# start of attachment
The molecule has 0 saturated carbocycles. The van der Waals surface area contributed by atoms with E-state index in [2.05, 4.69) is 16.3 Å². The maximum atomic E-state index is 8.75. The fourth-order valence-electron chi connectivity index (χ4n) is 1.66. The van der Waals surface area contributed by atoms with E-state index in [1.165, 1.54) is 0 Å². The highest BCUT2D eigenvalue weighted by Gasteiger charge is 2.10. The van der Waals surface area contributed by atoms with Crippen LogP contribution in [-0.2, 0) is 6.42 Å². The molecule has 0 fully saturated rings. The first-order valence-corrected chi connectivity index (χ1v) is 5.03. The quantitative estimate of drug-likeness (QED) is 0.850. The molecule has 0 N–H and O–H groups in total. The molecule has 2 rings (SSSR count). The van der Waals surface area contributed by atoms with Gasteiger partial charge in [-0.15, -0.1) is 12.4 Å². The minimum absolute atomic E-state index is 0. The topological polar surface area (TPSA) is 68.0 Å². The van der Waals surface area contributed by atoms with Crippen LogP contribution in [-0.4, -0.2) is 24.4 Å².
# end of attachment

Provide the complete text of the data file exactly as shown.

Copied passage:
The molecule has 0 saturated carbocycles. The van der Waals surface area contributed by atoms with E-state index in [2.05, 4.69) is 16.3 Å². The maximum atomic E-state index is 8.75. The fourth-order valence-electron chi connectivity index (χ4n) is 1.66. The van der Waals surface area contributed by atoms with E-state index in [1.165, 1.54) is 0 Å². The highest BCUT2D eigenvalue weighted by Gasteiger charge is 2.10. The van der Waals surface area contributed by atoms with Crippen LogP contribution in [-0.2, 0) is 6.42 Å². The molecule has 0 fully saturated rings. The first-order valence-corrected chi connectivity index (χ1v) is 5.03. The quantitative estimate of drug-likeness (QED) is 0.850. The molecule has 0 N–H and O–H groups in total. The molecule has 2 rings (SSSR count). The van der Waals surface area contributed by atoms with Gasteiger partial charge in [-0.15, -0.1) is 12.4 Å². The minimum absolute atomic E-state index is 0. The topological polar surface area (TPSA) is 68.0 Å². The van der Waals surface area contributed by atoms with Crippen LogP contribution in [-0.4, -0.2) is 24.4 Å².